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London Festival of Architecture 2015: four architecture studios from Ireland have come together to create colourful pavilions for this year’s London Festival of Architecture – a red one containing an elevated passageway and a yellow one housing a library of bricks.
The largest of the two structures is the Red Pavilion, designed as a collaboration between TAKA, Clancy Moore Architects and Steve Larkin Architects, who all share a studio in Dublin. This sits alongside the Yellow Pavilion, conceived by Belfast-based Hall McKnight.
Both structures are intended to represent the theme of the festival, Work in Progress, but in different ways. The Red Pavilion was designed as a framework for activity, while the Yellow Pavilion aims to show off some of the components that make up a city.
“Embracing the Festival of Architecture theme, these embellishments to the built environment play with preconceptions of labour and pleasure, old and new, public and private, the room and the city,” explained project curators Raymund Ryan and Nathalie Weadick.
The two pavilions have been installed in Cubitt Square – part of a huge development zone near King’s Cross Station – for the duration of the London Festival of Architecture 2015, which runs throughout June.
The Red Pavilion stands at the northern end of the site. Its form integrates chunky concrete columns, a house-shaped colonnade, circular windows, a repeating facade and a narrow elevated walkway.
“We see the pavilion as a contributor to the work in progress at King’s Cross,” said Steve Larkin.
“[It is] a kind of temporal elevation briefly establishing relationships between the new city spaces that will give way to the more permanent buildings currently being constructed.”
The structure was built with a timber framework and walls of oriented strand board – a type of panel engineered from wood chips.
Everything is painted red, apart from the concrete columns around the base, provoking comparisons with Jean Nouvel’s 2010 Serpentine Gallery Pavilion and the many structures in Bernard Tschumi’s Parc de la Villette.
Visitors enter the pavilion by climbing either of the two staircases, which stand at opposite ends. These both lead up to the elevated walkway, which runs alongside a series of curved seating booths.
Lights overhead reference streetlights, while the seats themselves mimic some of the city’s traditional park benches.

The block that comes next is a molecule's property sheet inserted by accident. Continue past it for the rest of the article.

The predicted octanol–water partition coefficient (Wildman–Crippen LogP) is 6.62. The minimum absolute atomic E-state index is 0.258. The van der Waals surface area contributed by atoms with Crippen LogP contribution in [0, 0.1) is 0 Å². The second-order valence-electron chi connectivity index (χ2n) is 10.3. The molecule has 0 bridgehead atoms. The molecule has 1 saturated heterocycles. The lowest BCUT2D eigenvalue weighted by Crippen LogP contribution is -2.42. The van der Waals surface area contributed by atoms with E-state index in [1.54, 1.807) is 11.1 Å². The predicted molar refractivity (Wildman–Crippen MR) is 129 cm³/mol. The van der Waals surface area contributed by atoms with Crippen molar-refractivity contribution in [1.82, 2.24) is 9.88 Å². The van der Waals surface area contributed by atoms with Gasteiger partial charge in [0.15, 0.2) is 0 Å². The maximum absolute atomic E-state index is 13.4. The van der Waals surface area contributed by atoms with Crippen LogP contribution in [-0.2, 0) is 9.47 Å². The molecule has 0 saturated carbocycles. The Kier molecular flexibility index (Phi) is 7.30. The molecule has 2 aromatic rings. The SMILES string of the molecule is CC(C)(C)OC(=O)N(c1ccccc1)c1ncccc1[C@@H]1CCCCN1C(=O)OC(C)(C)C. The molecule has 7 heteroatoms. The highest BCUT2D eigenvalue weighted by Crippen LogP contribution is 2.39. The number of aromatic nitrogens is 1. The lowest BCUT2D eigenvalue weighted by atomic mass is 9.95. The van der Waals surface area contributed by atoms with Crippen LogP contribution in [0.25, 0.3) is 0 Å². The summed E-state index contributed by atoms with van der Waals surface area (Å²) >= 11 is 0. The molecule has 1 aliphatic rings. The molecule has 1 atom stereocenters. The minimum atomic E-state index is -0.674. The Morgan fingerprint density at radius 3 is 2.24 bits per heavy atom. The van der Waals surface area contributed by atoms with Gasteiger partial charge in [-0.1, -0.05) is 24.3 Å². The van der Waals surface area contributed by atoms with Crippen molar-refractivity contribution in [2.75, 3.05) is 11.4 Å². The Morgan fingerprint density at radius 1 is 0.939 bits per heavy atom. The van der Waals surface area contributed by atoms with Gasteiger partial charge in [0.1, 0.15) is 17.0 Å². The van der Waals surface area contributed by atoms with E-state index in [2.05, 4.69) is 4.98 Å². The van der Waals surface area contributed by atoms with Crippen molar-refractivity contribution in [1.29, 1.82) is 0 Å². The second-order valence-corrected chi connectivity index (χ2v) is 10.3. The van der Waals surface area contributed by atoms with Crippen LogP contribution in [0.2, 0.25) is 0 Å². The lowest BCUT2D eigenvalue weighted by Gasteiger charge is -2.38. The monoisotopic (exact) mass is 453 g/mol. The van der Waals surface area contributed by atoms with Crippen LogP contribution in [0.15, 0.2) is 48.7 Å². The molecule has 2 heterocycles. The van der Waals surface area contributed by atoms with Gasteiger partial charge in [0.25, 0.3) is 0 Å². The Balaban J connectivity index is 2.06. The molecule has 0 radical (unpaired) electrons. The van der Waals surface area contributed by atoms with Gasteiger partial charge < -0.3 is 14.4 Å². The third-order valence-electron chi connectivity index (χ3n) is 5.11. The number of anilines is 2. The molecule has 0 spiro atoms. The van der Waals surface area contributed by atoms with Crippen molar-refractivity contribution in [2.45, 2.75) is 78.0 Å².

“The pavilion emerges from an observation that all cities are a collective work in progress – this is their permanent condition,” explained Andrew Clancey and Colm Moore, the two founders of Clancy Moore Architects.
“We also saw an opportunity to work collaboratively with close friends, to explore so many conversations we have had through a collective project,” they said.
“We believe the city needs multiple voices for vitality. So the working process of multiple voices on the pavilion has been really important,” added TAKA’s Alice Casey and Cian Deegan.
A few metres away, the Yellow Pavilion is a smaller and more rectilinear structure. Its facade is a grid of angled panels, each integrating a tall arched window, while its entrances are openings that extend from the ground to the roof.
Inside, its gridded structure becomes a shelving unit displaying a library of bricks – all sourced from one street in Belfast.
“The pavilion is a vehicle to carry a collection of bricks that speaks of the city as a work in progress,” explained architects Alastair Hall and Ian McKnight.
“In this sense the project is not ours. It belongs to the city and, just as the city is a collection of many projects, made by many, both the bricks’ characteristics of individuality and collected cohesion are expressed.”
“The bricks have already had a life in a terraced street in Belfast – now they have another life as they are modified and worked with,” added the duo.
Collectively named New Horizon, the project forms part of a year-long programme of events backed by the Irish government, entitled Irish Design 2015.
An exhibition of furniture from both sides of Ireland’s north-south border was presented in Milan in April, and later this year installations will be created for the Chicago Architecture Biennial and the Shenzhen/Hong Kong Bi-City Biennale of Urbanism/Architecture.
“Ireland’s creative output has long been framed by literature, music, theatre, filmmaking and art yet these represent only a fragment of the breadth of Irish creativity,” said Karen Hennessy, chief executive of Irish Design 2015.
“New Horizon writes a new chapter in Ireland’s creative story, presenting a selection of Ireland’s most exciting architectural practices.”
Amy Frearson; www.dezeen.com; 18/06/2015